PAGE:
WhyMakePrints

Suffusion XV, Skogafoss, Iceland, 2012

To find what I was looking for, it took three visits to this waterfall.

On the first visit, I made conventional postcards surveying the site with a curious eye; cliffs, grass, moss, waterfall, pool, river, rock, vapor, rainbow, sun, clouds, rain, tourists, horses. The images I made were competent – and nothing more.

On the second visit, I identified my primary focus – the fast-moving complex patterns the water made as it fell in waves through the air. Images that isolated these patterns contained a number of qualities that I was excited about, both something related to what I had been developing in other images and something new. I had found what I was looking for. But, when I evaluated the images I made and developed the material further (enhancing the patterns by combining them and adding new elements) it became clear that I needed more material to make a complete statement. During development, I made notes and sketches to chart my progress and refine my ideas.

On the third visit, I walked up to the waterfall and stood in front of it silently watching for new patterns and making exposures for the better part of an hour. I was thrilled to be immersed in a magical moment, completely focused, and undisturbed. At the end of this session my good friend and colleague Arthur Meyerson asked, “Did you get anything?” “Yes,” I responded, “I got a body of work.”

With so many wonderful possibilities out there, why would you return to the same well more than once? Let me count the reasons.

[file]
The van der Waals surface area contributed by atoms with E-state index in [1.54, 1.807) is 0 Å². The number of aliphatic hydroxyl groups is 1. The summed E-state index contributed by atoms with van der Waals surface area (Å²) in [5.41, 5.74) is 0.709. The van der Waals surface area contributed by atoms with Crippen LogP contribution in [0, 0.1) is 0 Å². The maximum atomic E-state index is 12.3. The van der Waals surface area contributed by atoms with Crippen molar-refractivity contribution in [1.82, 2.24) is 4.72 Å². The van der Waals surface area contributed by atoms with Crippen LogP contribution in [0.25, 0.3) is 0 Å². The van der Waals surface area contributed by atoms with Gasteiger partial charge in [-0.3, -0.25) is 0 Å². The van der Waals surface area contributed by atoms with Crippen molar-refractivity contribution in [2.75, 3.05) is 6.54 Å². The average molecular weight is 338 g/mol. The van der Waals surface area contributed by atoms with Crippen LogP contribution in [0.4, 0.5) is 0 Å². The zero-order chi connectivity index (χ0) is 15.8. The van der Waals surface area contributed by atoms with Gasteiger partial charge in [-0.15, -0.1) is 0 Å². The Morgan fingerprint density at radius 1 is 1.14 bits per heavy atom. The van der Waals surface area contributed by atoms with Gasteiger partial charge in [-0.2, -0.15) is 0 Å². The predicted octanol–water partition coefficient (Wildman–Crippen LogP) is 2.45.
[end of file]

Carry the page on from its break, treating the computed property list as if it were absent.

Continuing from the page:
1       You’ll get to spend more time with your favorite people, places or things.

Passion energizes.

2       You’ll have an opportunity to make the images that almost worked or that you missed.

Make a list to learn from your mistakes and create a working plan.

3       You’ll have an opportunity to improve your images.

Practice makes perfect.

4       You’ll learn more about a place.

By increasing your understanding of the places you photograph your photographs will become more interesting.

5       You’ll see changes in the place.

Time reveals new things, changing subjects and changing us.

6       You’ll see new things.

Having first found the images that come to you naturally, you’ll later find yourself challenged to look for other kinds of images, which will stimulate your creativity and increase your visual versatility.

7       You’ll learn more about yourself.

You’ll be called to identify your habits, changes, strengths and weaknesses, hopes and purpose.

Just because we see new things doesn’t mean we will see in new ways. In fact, it’s often during times when we are engaged by a great deal of new information that we fall back on our habits. When we see the same things again we are challenged to see in new ways and/or deepen the ways we see them.

Questions 

What things would be most valuable for you to revisit?

How many new ways can you imagine approaching a subject?

What do you hope to accomplish when you revisit them?

What can you learn about yourself when you return – preferences, tendencies, habits, core strengths, areas for improvement, etc?

Find out more about this image here.

View more related images here.

Read more The Stories Behind The Images here.

My free April desktop calendar features an image in my series Suffusion from Iceland.

Download it here now.

Find out about upcoming events here.


I’m having a great time printing this series of images!

At first glance, they look like classic black and white images. In reality, they’re full color captures of a near neutral subject, processed and printed as color images. The trace amounts of color from the original subject make a very subtle but meaningful addition to the final image and print.